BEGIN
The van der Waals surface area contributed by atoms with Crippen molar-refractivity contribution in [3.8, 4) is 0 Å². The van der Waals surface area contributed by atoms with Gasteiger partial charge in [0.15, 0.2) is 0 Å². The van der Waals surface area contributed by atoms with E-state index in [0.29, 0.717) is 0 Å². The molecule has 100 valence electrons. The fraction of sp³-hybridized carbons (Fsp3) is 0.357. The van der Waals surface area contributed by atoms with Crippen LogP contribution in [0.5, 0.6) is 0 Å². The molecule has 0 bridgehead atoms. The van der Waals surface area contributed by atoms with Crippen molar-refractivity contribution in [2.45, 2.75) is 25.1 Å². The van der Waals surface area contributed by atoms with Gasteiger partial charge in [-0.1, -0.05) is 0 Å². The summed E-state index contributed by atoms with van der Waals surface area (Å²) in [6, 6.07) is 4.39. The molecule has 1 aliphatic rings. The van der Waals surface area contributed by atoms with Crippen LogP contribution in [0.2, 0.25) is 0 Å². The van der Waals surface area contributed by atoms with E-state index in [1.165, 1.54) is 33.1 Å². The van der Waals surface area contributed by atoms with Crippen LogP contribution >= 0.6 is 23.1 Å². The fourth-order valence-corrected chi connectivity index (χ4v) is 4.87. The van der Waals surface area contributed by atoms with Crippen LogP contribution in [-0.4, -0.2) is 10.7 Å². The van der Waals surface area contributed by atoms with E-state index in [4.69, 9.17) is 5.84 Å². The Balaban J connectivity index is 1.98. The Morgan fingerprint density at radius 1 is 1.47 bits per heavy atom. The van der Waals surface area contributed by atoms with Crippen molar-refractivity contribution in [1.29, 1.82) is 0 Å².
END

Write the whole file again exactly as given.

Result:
The van der Waals surface area contributed by atoms with Crippen molar-refractivity contribution in [3.8, 4) is 0 Å². The van der Waals surface area contributed by atoms with Gasteiger partial charge in [0.15, 0.2) is 0 Å². The van der Waals surface area contributed by atoms with E-state index in [0.29, 0.717) is 0 Å². The molecule has 100 valence electrons. The fraction of sp³-hybridized carbons (Fsp3) is 0.357. The van der Waals surface area contributed by atoms with Crippen LogP contribution in [0.5, 0.6) is 0 Å². The molecule has 0 bridgehead atoms. The van der Waals surface area contributed by atoms with Crippen molar-refractivity contribution in [2.45, 2.75) is 25.1 Å². The van der Waals surface area contributed by atoms with Gasteiger partial charge in [-0.1, -0.05) is 0 Å². The summed E-state index contributed by atoms with van der Waals surface area (Å²) in [6, 6.07) is 4.39. The molecule has 1 aliphatic rings. The van der Waals surface area contributed by atoms with Crippen LogP contribution in [0.2, 0.25) is 0 Å². The van der Waals surface area contributed by atoms with E-state index in [1.165, 1.54) is 33.1 Å². The van der Waals surface area contributed by atoms with Crippen LogP contribution >= 0.6 is 23.1 Å². The fourth-order valence-corrected chi connectivity index (χ4v) is 4.87. The van der Waals surface area contributed by atoms with Crippen LogP contribution in [-0.4, -0.2) is 10.7 Å². The van der Waals surface area contributed by atoms with E-state index in [4.69, 9.17) is 5.84 Å². The Balaban J connectivity index is 1.98. The Morgan fingerprint density at radius 1 is 1.47 bits per heavy atom. The van der Waals surface area contributed by atoms with Crippen molar-refractivity contribution in [1.29, 1.82) is 0 Å².